Welsh, Carson, Anderson & Stowe, a New York City-based private equity investor, closed its purchase of Intuit's QuickBase business last week. It was an interesting play for the private equity firm to buy a coding platform designed for people with no coding background whatsoever. 

More importantly for the low-code application development movement, it was a major marker of credibility.

The No Code Movement

Why? Well, in a world where IT headlines are all about artificial intelligence, machine learning and such, low-code is not exactly a head turner. 

Indeed, Forrester senior analyst John Rymer, who studies application development platforms, had his suspicions that citizen developers — that is, line of business employees that create or customize business applications — didn't really exist. He eventually found them — at a QuickBase conference last year.

But it is telling that it took Rymer some legwork to find them, despite the fact that the citizen developer trend has been part of the tech vernacular for a few years.

The movement, though, is gaining momentum. 

Salesforce and Microsoft, for example, have released and built upon their own iterations of these platforms, Lightning and PowerApps, respectively. 

Meanwhile, Forrester has sized the market to reach $15 billion by 2020. It also found that out of a grouping of 38 low-code platform vendors with an estimated revenue of $50 million or higher. QuickBase currently serves more than 6,000 customers, including half of the Fortune 100.

What Happens Next

And now there is WCAS' purchase of QuickBase. 

When Intuit announced it would sell the platform last year there were concerns that it might be pushed in a new, IT-heavy direction under the new ownership. WCAS, though, is very enthusiastic about the platform as it currently exists.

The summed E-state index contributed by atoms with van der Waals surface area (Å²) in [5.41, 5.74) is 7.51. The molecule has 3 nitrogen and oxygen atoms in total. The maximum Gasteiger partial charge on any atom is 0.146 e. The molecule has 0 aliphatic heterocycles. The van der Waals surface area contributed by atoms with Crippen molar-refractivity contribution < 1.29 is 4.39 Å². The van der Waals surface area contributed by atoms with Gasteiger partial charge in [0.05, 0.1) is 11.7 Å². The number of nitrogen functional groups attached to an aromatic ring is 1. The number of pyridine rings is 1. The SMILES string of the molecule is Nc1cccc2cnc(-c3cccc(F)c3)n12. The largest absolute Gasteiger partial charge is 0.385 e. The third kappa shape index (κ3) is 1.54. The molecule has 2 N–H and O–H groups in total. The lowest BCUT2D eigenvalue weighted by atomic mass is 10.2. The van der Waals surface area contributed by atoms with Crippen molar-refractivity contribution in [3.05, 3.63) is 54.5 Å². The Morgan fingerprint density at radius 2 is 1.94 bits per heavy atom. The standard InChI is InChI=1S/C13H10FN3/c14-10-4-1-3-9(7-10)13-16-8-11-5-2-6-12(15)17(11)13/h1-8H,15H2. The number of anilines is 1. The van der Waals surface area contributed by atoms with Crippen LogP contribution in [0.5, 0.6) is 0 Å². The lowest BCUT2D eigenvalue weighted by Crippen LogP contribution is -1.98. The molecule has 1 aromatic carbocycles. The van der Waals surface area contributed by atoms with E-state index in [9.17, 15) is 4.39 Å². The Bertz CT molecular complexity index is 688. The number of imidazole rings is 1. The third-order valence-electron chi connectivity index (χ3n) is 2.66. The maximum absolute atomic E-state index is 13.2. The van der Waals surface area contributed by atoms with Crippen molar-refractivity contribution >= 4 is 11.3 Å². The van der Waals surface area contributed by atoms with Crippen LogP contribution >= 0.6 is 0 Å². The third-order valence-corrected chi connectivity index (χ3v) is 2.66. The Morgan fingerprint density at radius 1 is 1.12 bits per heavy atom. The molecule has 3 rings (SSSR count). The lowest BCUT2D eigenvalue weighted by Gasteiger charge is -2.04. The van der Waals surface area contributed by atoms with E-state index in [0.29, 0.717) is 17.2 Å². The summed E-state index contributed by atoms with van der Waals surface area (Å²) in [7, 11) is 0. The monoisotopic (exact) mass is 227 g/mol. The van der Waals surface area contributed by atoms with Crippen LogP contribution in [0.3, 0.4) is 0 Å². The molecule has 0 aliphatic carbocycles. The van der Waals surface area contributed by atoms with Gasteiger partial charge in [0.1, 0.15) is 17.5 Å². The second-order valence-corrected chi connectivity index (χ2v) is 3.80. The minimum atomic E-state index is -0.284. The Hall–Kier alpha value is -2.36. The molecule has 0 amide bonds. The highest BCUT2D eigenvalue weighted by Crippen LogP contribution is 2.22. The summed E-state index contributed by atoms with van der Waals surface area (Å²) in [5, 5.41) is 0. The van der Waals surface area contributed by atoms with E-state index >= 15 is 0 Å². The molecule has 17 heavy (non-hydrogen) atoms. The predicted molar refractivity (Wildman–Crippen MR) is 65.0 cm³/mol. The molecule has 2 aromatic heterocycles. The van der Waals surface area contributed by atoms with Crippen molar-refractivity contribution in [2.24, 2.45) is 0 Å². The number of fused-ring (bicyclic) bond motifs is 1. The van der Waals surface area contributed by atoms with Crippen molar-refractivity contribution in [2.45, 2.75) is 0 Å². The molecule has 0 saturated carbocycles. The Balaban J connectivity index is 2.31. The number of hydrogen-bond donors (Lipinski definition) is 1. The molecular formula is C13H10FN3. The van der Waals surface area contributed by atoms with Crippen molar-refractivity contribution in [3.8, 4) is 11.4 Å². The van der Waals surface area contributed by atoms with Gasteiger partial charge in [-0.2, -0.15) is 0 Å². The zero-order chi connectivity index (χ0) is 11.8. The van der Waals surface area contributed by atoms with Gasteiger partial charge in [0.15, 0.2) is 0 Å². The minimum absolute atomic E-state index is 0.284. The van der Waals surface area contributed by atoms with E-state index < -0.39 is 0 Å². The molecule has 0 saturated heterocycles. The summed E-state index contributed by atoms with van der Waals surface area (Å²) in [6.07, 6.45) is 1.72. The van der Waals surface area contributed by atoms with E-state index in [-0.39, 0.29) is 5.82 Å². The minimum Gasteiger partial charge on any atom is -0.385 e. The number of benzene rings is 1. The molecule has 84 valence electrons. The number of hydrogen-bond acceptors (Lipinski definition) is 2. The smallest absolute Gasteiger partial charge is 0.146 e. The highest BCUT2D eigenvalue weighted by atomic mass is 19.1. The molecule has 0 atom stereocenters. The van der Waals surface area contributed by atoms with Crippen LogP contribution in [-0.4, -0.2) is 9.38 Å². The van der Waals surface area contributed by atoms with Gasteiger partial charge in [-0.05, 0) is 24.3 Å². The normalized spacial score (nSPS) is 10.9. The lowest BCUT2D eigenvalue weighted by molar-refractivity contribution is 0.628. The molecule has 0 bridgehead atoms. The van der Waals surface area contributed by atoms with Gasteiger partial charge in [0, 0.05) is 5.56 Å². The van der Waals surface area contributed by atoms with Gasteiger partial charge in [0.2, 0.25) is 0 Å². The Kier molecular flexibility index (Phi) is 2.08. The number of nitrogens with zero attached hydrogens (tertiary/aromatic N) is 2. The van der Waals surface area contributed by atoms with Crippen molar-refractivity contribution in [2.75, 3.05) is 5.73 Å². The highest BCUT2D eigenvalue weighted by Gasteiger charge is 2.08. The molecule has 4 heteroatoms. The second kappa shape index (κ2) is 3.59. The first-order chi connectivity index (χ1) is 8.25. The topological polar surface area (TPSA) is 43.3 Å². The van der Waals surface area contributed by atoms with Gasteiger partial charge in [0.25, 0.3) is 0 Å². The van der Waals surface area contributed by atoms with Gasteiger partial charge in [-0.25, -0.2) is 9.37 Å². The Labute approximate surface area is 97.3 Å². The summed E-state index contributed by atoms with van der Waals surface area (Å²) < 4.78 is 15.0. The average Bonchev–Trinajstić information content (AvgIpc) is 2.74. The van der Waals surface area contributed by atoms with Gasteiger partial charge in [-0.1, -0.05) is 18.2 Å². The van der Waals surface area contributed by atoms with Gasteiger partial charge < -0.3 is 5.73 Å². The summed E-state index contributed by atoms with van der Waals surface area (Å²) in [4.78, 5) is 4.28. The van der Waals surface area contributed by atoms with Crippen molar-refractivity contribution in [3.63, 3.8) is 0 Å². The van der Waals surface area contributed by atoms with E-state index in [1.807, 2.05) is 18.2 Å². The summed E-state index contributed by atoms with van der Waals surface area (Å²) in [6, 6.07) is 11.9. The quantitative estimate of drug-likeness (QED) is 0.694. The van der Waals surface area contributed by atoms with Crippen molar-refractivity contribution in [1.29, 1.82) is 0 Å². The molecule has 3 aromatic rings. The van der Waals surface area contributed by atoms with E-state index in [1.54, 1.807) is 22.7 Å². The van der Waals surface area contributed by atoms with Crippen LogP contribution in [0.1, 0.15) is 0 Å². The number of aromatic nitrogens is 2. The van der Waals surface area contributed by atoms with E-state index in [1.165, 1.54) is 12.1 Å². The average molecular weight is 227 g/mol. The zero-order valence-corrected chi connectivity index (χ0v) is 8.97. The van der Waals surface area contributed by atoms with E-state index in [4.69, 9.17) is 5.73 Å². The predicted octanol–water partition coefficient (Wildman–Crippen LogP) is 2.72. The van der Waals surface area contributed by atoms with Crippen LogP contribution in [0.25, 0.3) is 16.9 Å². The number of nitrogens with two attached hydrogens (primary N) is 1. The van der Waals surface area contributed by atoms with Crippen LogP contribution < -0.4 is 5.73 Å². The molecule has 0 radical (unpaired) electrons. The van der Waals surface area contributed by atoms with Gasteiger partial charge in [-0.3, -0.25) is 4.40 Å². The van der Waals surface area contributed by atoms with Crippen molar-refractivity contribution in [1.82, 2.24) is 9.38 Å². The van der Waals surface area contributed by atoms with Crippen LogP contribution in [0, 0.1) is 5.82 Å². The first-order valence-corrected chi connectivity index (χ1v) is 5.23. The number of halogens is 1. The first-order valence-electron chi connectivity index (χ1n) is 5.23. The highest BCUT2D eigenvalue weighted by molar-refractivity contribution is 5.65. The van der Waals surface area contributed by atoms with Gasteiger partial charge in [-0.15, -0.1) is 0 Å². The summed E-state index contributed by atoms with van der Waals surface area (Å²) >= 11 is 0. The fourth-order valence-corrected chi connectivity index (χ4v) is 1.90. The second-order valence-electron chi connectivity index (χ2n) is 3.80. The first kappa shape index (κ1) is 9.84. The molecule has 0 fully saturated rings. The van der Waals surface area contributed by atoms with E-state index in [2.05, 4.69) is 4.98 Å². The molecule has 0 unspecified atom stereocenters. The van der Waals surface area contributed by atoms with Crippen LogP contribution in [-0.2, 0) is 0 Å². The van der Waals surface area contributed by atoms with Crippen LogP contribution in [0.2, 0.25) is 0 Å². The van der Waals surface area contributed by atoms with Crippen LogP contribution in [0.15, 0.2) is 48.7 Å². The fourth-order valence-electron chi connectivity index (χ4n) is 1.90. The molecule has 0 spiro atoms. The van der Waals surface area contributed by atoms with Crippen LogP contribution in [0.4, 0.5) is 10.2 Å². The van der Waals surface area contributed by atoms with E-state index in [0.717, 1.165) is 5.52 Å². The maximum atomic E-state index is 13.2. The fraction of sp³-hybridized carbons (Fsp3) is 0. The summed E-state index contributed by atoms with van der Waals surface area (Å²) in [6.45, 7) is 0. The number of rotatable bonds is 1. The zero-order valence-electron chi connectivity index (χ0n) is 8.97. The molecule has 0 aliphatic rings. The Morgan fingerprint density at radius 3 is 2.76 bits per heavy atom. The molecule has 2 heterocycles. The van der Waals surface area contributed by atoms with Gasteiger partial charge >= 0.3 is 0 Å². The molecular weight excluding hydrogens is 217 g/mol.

"Quick Base is led by a strong management team with a highly supportive customer base and a platform that has been changing the way businesses create and deploy applications,"  said Michael Donovan, a WCAS General Partner. "With increased focus and investment, such as doubling product development funding, the company can even better serve its customers and capitalize on the multi-billion dollar opportunity ahead."

It plans to give QuickBase plenty of run room to continue to do what it does.

QuickBase will be run as a stand alone business, with its headquarters based in Cambridge, Mass.

QuickBase General Manager Allison Mnookin is the newly independent company’s CEO. The existing senior management team and more than 200 employees are remaining in place.

It is important that QuickBase continues to cater to its typical user: the no-coding skills worker, Mnookin told CMSWire.

"Our customers are unlike any others in the industry," she said. "We certainly have customers who are in IT or in a senior business operations role, but the platform is so easy you don’t need to know code to use it. Therefore, we are actually extending the low-code trend to a much larger universe of potential users."

Mnookin said that no other vendor in the market place is building tools or a platform for this user group.

Now that it is divested from Intuit QuickBase plans to market itself and its customer stories more aggressively, she said, “especially the stories of our larger customers who fall outside of the Intuit target SMB customer base.”

"As more individuals hear about the amazing results our customers have achieved, I think the adoption of low-code platforms will spread even faster."

Double R&D Funding

WCAS also plans to invest in QuickBase, she added, doubling the funding for research and development over the next three years compared to the previous three.

"As a result, we are growing our team by 20 percent and investing more in product, marketing and sales."